Birds housed in the half of the broiler house submitted to the European treatment in the first experiment presented lower FI and better FCRin days1-7 (Table 2), as well as better FCR on day21. The better FCR obtained during the starter phase (days 1-21) of the broilers housed in facilities submitted to the European treatment maybe explained by the positive influence of the applied cleaning and disinfection procedures, although they significantly reduced microbial counts only in the curtains. The aim of the cleaning and disinfection procedures is to reduce the infection pressure in the environment. When the infection pressure is high, microorganisms may overcome the immune defense mechanisms of the birds, causing cell damage, disease, and worse live performance (Mendes et al., 2004).

Table 2   Performance of broilers housed on new litter and reared in facilities cleaned and disinfected according to the regular and European treatments. 

Variables1 Accommodation in new bed CV3 Probability
EU Treat.2 ReTreat.2
1-7 days
LW(g) 150 151 1.95 0.249
FI(g) 114 120 4.65 0.007
FCR 1.07 1.09 2.12 0.026
L(%) 99.79 100.00 0.59 0.325
1-21 days
LW(g) 773 759 2.47 0.056
FI (g) 1056 1079 3.96 0.134
FCR 1.47 1.52 2.30 <0.001
L (%) 99.58 99.79 1.00 0.559
1-35 days
LW (g) 1840 1840 3.92 0.903
FI (g) 3040 3050 3.53 0.779
FCR 1.70 1.70 2.48 0.933
L (%) 98.75 99.79 2.51 0.245
1-42 days
LW (g) 2420 2400 3.67 0.465
FI (g) 4130 4170 3.48 0.474
FCR 1.73 1.75 1.92 0.111
L (%) 98.33 98.54 3.02 0.844

1 Live weight (LW), feed intake (FI), feed conversion ratio (FCR), livability(L). 2 EU Treat = European treatment. ReTreat = regular treatment. 3 CV = Coefficient of variation (%).

In the second experiment, the microbiological analyses performed before the cleaning and disinfection programs were applied showed no differences between treatments (Table 3). The consistency of these results indicates good microbiological uniformity of the facilities before beginning the second experiment. After cleaning and disinfection, the facilities submitted to the European treatment presented lower total microbial counts on the floors, walls, feeders, and curtains (Table 3). These results demonstrate that the European treatment was more effective in reducing the existing bacterial load, thus reducing the environmental infection pressure.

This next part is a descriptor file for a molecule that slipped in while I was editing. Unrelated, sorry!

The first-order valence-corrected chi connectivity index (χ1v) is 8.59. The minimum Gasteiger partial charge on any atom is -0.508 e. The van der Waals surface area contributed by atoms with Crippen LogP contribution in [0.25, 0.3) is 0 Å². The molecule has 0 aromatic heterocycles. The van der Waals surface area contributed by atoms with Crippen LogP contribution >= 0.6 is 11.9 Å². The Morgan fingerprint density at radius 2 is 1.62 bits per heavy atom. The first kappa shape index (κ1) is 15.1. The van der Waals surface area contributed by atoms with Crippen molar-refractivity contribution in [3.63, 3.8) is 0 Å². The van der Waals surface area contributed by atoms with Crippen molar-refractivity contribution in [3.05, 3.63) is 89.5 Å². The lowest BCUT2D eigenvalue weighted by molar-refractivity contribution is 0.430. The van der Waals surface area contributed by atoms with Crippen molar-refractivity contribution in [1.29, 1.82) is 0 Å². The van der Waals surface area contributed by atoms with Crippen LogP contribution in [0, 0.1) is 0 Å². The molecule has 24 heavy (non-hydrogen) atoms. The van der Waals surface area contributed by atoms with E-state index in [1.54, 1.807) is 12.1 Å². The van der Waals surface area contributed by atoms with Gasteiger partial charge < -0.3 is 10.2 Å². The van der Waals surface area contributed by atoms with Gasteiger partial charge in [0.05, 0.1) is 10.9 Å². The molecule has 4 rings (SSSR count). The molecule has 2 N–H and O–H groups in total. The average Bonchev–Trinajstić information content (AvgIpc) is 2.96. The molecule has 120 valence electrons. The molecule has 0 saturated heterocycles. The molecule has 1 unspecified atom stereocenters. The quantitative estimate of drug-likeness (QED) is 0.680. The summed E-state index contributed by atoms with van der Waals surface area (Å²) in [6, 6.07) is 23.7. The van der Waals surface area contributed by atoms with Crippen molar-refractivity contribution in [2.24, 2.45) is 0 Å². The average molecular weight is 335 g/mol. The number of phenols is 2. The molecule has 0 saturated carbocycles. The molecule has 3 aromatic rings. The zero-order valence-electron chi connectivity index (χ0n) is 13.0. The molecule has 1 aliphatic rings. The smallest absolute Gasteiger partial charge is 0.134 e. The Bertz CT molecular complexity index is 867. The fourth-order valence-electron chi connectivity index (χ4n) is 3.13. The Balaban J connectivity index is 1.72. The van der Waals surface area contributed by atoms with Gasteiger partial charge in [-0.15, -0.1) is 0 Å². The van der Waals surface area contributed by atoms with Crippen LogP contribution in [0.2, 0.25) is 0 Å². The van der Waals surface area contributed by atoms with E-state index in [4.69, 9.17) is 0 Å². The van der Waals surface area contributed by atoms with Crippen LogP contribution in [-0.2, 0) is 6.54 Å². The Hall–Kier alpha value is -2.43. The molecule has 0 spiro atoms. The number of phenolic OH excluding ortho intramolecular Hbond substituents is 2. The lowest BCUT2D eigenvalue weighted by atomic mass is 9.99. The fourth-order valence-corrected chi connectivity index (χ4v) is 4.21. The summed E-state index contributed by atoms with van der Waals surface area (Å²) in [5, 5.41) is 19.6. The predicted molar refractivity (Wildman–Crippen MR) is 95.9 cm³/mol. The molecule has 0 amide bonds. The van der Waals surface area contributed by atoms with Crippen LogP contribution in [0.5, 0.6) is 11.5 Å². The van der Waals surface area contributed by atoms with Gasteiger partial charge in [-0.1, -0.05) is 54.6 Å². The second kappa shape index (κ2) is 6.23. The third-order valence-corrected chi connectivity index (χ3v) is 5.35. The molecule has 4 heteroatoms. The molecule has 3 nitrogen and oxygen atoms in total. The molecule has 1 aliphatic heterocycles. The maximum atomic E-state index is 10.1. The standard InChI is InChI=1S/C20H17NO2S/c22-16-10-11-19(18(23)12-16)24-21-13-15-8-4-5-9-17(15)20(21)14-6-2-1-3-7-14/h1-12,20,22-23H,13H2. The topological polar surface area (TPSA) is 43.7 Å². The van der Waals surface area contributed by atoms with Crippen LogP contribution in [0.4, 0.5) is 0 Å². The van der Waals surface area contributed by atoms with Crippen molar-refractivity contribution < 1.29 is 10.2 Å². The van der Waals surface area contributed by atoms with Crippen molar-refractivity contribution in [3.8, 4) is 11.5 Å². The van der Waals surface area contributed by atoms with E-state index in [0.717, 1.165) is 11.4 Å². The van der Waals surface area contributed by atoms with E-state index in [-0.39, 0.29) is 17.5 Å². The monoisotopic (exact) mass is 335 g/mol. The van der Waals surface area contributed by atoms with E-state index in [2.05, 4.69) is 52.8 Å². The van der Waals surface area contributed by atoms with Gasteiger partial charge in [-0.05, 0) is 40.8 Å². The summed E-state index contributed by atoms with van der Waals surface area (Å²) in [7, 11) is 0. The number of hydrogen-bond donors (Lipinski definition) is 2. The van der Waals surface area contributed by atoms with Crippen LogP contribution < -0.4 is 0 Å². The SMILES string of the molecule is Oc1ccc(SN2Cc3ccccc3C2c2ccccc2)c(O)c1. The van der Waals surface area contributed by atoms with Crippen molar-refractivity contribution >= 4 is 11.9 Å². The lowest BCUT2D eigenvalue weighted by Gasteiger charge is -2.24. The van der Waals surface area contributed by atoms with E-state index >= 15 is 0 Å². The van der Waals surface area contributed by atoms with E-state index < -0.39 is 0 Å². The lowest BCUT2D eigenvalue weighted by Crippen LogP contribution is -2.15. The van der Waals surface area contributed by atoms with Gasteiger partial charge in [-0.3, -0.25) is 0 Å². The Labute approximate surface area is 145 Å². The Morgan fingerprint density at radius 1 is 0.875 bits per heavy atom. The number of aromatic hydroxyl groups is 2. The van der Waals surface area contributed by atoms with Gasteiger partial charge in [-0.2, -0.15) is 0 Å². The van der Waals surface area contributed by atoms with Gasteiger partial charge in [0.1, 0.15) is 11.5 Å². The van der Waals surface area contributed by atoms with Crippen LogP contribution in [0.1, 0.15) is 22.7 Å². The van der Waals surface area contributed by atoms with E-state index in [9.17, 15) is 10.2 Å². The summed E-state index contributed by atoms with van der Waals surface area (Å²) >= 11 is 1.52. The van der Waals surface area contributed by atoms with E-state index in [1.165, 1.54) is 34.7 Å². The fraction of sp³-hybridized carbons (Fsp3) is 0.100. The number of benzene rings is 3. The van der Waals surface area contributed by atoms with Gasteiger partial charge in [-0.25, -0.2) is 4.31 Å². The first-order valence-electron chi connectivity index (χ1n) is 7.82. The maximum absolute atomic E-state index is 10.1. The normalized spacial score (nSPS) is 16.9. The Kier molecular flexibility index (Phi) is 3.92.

Table 3   Total microbial counts (CFU/cm²) in the environment and equipment before and after cleaning and disinfection, experiment 2 - reused litter. 

Sampling site European Treat. Regular Treat. Probability1
Mean Median Mean Median
Before treatment
Floor 23266 14800 27500 27500 0.789
Wall 27500 27500 20446 8000 0.604
Drinkers 27500 27500 27500 27500 1.000
Feeders 20796 9000 23000 5000 0.844
Curtain 27500 27500 27500 27500 1.000 After treatment
Floor 226 30 20133 8700 0.003
Wall 450 10 19116 10300 0.003
Drinkers 243 300 9410 530 0.196
Feeders 890 70 9923 1770 0.029
Curtain 900 300 27500 27500 0.018

1Kruskal-Wallis Test.

In agreement with the microbiological data, broiler performance was positively influenced by the European treatment. Between days 1-7,the broilers housed in the facilities submitted to the European treatment presented better FCR (Table 4). During the periods of days 1-21, 1-35 and 1-42, the broilers housed in the facilities submitted to the European treatment presented better FCR and higher BW, FI, and L (Table 4).

Table 4   Performance of broilers housed on reused litter and reared in facilities subjected to cleaning and disinfection according to the regular and European treatments. 

Experiment 2
Variable1 EUTreat.2 ReTreat.2 CV3 Probability
1-7 days
LW(g) 151 152 2.78 0.458
FI(g) 119 123 5.31 0.097
FCR 1.12 1,18 3.33 <0.001
L (%) 99.79 100.00 0.59 0.325
1-21 days
LW(g) 753 697 2.80 <0.001
FI(g) 1041 1011 2.76 0.007
FCR 1.48 1.58 2.12 <0.001